2016 has become a life project. It’s the first time in my life that I’ve set up personal milestones that I should achieve by the end of the year. Let me tell you that I only have five but these are not easy milestones. Most of them require a whole lifestyle change. 

One of the easiest (well, not really) is the “30-day no rice challenge” that I’m planning to up the stakes by turning it into a “no/low carb challenge”. I want to totally avoid all carbs (sugar, pasta, rice, noodles, etc) for 30 days. 

I was inspired by the book synopsis (?) I read from Blinkist (which is a great app by the way) entitled “Why we get fat and what to do about it” by Gary Taubes. 

He says that historically, humans did not need all these carbs to survive. Humans survived on meat, vegetables and fruits as hunters and gatherers. The addition of rice, bread, sweets, etc in human diets are fairly new to the human race and our bodies are not wired to process such volumes of carbs in our bodies. The result: obesity, heart disease, diabetes and cancer. 

I researched on the net about this low/no carb theory and found that it’s already the idea being used by several diets targeting a change in metabolism (Atkins diet, etc). But more than dieting, I’m more interested in the longer term health outcomes. Sugar (though I looooove desserts huhu CAKE) are cancer feeders and they are highly addictive. And there’s also that problem with producing too much insulin:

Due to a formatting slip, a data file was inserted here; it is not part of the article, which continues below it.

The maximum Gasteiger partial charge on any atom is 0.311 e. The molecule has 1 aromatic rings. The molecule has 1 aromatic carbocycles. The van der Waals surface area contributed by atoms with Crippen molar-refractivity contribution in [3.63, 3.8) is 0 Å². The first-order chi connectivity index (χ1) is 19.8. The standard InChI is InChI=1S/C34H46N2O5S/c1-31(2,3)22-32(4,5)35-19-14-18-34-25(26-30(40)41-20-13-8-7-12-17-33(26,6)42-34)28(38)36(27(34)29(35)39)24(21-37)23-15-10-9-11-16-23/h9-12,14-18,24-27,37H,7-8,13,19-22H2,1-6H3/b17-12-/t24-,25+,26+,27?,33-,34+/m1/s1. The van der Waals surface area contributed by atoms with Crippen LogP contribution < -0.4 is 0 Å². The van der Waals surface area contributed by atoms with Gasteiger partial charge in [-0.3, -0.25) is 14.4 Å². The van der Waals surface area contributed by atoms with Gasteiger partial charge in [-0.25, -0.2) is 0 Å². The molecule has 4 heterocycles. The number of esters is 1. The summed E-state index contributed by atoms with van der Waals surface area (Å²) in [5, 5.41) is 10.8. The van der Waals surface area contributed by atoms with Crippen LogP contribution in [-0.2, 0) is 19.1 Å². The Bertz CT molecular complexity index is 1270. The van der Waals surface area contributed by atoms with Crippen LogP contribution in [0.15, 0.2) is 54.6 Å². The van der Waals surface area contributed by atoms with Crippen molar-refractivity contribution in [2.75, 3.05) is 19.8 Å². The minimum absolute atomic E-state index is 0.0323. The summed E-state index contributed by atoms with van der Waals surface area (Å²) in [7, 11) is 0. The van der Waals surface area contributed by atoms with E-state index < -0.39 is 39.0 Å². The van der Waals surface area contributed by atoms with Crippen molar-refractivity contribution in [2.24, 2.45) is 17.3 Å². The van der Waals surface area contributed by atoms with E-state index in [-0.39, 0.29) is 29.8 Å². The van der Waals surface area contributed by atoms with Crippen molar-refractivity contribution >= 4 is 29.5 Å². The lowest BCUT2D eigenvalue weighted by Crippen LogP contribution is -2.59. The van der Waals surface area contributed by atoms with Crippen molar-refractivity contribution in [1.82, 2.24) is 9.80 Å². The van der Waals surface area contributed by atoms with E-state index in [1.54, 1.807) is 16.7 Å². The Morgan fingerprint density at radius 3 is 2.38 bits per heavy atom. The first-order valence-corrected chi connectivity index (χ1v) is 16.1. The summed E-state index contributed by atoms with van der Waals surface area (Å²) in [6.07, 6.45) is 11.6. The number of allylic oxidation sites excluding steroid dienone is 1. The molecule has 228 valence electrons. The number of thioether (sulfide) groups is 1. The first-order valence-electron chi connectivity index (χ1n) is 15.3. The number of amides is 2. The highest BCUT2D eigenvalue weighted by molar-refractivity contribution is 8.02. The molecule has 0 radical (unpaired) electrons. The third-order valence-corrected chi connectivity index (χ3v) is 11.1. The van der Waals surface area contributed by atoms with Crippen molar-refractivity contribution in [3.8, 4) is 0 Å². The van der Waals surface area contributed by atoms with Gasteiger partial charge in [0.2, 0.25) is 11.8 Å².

The longer, more regularly and intensely we generate high levels of insulin from carbohydrate-rich foods in our bloodstream, the more resistant our musculature becomes towards insulin, which inhibits our bodies from burning energy. In turn, the body reacts to this resistance by raising the insulin dosage necessary to lower our blood sugar. This strengthens the resistance and advances the growth of fat cells – a catch-22 situation.

Such resistances appear first in muscle cells and only later, if at all, in fat tissues. Insulin resistance usually increases with age, which is why older people are generally more prone to being overweight, even if they never had weight issues in the past.

It is surely no secret that we tend to get fatter as we age. However, popular wisdom describes the catalyst as a slowing down of our metabolism.

When we stuff ourselves with high doses of carbohydrates throughout our lives, we reinforce this process because we boost our insulin resistance.” in Why We Get Fat by Gary Taubes on Blinkist

Since we have a history of diabetes, I’ll give this a try. It’s a lifestyle change all right! 
Guide to this shift is:

Huhu cake. I think I can live without rice. Pasta and cake is the bigger challenge. 

Challenge starts August 1. Wish me luck! 


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